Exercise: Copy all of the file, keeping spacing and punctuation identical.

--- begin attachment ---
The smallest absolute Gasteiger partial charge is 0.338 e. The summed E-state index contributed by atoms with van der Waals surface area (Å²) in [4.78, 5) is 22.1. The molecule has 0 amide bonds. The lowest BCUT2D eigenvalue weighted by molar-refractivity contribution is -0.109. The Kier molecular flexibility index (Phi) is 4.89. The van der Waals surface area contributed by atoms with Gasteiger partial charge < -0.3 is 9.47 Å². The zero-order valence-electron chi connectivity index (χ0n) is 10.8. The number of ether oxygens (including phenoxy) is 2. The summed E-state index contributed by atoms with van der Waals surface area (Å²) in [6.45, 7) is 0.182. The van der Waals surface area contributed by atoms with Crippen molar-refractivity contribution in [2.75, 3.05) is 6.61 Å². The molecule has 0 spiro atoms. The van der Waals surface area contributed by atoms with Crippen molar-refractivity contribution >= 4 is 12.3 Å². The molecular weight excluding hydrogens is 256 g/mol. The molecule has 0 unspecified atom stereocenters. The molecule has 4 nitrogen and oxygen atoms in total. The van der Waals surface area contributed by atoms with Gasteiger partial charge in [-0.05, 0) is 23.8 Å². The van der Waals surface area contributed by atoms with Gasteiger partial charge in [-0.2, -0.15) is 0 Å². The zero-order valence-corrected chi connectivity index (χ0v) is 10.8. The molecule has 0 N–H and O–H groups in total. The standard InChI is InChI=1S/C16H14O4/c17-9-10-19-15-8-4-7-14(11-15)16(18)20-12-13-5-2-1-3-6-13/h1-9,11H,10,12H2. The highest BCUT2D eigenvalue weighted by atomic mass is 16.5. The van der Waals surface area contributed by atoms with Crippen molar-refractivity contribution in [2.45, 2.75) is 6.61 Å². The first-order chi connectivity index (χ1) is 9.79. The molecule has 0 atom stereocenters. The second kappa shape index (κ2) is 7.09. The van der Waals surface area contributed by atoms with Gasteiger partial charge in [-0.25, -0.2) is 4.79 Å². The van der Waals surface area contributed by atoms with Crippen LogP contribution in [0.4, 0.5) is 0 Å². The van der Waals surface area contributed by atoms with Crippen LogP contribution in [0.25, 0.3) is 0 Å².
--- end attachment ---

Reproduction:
The smallest absolute Gasteiger partial charge is 0.338 e. The summed E-state index contributed by atoms with van der Waals surface area (Å²) in [4.78, 5) is 22.1. The molecule has 0 amide bonds. The lowest BCUT2D eigenvalue weighted by molar-refractivity contribution is -0.109. The Kier molecular flexibility index (Phi) is 4.89. The van der Waals surface area contributed by atoms with Gasteiger partial charge < -0.3 is 9.47 Å². The zero-order valence-electron chi connectivity index (χ0n) is 10.8. The number of ether oxygens (including phenoxy) is 2. The summed E-state index contributed by atoms with van der Waals surface area (Å²) in [6.45, 7) is 0.182. The van der Waals surface area contributed by atoms with Crippen molar-refractivity contribution in [2.75, 3.05) is 6.61 Å². The molecule has 0 spiro atoms. The van der Waals surface area contributed by atoms with Crippen molar-refractivity contribution >= 4 is 12.3 Å². The molecular weight excluding hydrogens is 256 g/mol. The molecule has 0 unspecified atom stereocenters. The molecule has 4 nitrogen and oxygen atoms in total. The van der Waals surface area contributed by atoms with Gasteiger partial charge in [-0.05, 0) is 23.8 Å². The van der Waals surface area contributed by atoms with Gasteiger partial charge in [-0.2, -0.15) is 0 Å². The zero-order valence-corrected chi connectivity index (χ0v) is 10.8. The molecule has 0 N–H and O–H groups in total. The standard InChI is InChI=1S/C16H14O4/c17-9-10-19-15-8-4-7-14(11-15)16(18)20-12-13-5-2-1-3-6-13/h1-9,11H,10,12H2. The highest BCUT2D eigenvalue weighted by atomic mass is 16.5. The van der Waals surface area contributed by atoms with Crippen molar-refractivity contribution in [2.45, 2.75) is 6.61 Å². The first-order chi connectivity index (χ1) is 9.79. The molecule has 0 atom stereocenters. The second kappa shape index (κ2) is 7.09. The van der Waals surface area contributed by atoms with Gasteiger partial charge in [-0.25, -0.2) is 4.79 Å². The van der Waals surface area contributed by atoms with Crippen LogP contribution in [0.4, 0.5) is 0 Å². The van der Waals surface area contributed by atoms with Crippen LogP contribution in [0.25, 0.3) is 0 Å².